Our aging loved-ones are in transition. The loss of family members and friends, a change in living arrangements, changes in fitness and health, the loss of driving privileges, even the death of a pet all put a loved-one under stress and may place them at risk. With these life-changes it’s completely normal for our loved-ones to show temporary signs of depression, irritability, forgetfulness and minor self-neglect. But how how can you tell the difference between normal and temporary responses to stress and when it’s something more concerning or more permanent?
Know What to Look For
Some changes are barely noticeable, and not all changes are reason for concern. Once-in-a-while we all forget details or put things off, but if a pattern of depression, neglect or confusion develops and persists, it may be serious, it might even possibly indicated dementia (a decline in cognitive functions due to disease or trauma). So, for the benefit of your loved-one–and to improve their quality of life–sharpen your observational skills, and look for patterns of consistent neglect or deterioration within the following contexts:
Basic tasks – difficulty in walking, dressing, talking, eating, cooking, climbing steps, or managing medications.
Hygiene – infrequent bathing, unusually sloppy appearance, foul body and/or mouth odor.
Dressing – seasonally inappropriate dress, mismatched clothing (shoes, socks), multiple layers of clothes
Responsibilities – mail is unopened, papers are piled up, checkbook is unreadable, bills are unpaid, bank account overdraft notices are accumulating, prescriptions are unfilled, phone calls aren’t returned, cooking pots and pans look burned, refrigerator interior has foul odor, food supply is low, home interior and/or exterior is unkempt, laundry is piling up, automobile has new dents.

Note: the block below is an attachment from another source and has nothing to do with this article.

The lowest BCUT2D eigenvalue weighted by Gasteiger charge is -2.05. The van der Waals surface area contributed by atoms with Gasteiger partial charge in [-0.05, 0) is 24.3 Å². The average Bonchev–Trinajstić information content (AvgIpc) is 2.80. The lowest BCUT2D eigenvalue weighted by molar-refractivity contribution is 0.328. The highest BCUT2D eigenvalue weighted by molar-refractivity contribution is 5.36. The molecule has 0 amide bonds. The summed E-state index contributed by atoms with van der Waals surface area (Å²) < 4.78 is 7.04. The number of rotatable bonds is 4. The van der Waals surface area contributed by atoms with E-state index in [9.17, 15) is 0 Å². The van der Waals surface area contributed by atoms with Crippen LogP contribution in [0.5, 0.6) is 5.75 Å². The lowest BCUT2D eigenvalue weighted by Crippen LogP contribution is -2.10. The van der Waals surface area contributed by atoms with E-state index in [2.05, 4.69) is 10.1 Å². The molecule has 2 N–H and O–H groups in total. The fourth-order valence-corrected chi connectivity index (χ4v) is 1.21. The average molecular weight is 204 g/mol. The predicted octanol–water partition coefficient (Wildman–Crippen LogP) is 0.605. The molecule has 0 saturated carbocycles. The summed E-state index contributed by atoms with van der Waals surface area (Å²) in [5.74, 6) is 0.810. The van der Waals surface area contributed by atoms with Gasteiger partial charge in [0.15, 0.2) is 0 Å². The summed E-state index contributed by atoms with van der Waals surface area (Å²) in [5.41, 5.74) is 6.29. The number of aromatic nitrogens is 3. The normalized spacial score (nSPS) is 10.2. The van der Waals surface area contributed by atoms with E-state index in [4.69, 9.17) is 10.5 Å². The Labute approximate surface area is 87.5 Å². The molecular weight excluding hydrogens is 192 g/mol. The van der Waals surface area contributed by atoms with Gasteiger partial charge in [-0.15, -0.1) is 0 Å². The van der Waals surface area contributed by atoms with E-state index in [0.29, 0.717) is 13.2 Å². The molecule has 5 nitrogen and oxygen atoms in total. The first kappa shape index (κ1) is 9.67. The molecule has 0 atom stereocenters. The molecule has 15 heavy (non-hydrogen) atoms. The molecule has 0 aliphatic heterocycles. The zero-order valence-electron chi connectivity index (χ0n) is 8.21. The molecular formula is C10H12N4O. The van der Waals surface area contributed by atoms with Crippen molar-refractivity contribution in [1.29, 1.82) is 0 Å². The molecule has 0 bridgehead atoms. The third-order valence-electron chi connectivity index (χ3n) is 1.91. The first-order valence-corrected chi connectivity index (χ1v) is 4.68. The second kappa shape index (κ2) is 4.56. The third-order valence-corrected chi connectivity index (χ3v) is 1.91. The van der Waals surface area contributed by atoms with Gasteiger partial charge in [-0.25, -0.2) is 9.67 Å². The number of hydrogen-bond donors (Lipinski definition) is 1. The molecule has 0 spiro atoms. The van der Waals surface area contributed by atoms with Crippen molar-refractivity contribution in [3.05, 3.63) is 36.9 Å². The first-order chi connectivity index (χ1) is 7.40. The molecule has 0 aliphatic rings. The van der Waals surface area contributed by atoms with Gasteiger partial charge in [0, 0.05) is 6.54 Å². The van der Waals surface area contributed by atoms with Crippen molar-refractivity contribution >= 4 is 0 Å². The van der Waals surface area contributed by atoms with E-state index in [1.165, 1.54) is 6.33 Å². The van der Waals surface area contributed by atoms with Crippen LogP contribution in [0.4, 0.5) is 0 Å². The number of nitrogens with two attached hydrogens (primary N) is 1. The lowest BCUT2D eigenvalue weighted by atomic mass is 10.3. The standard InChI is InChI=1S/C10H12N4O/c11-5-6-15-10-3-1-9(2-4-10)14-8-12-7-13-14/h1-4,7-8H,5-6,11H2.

Health – weight loss, changes in appetite, problems swallowing, fatigue, burns, black and blue marks (possible signs of falling), hearing loss (look for signs of lip reading and talking loudly), seems withdrawn without reason, incontinence (bed-wetting), spilling and dropping things (check carpet for stains), complaints of muscle weakness, insomnia or excessive sleeping, dehydration.
Isolation – lack of interest in outside friendships, activities, or hobbies, keeps curtains drawn day and night (if this is atypical).
Attitude – sadness, display of verbal or physical abuse, talk of being depressed and feelings of despair, abuse of alcohol or drugs, paranoia, refusal to communicate, unusual argumentativeness, a recent emotional or medical crisis.
Cognitive functions – consistent forgetfulness about where things are, getting lost while walking or driving, confusion, loss of reasoning skills, difficulty answering questions, inability to find the right word, use of repetitive words or phrases, severe personality changes, wandering, inability to recall names of familiar people or objects, inability to complete a sentence, forgetting how to use simple, ordinary things such as a can opener, forgetting to close windows, turn off the stove, and lock doors, loss of sense of time.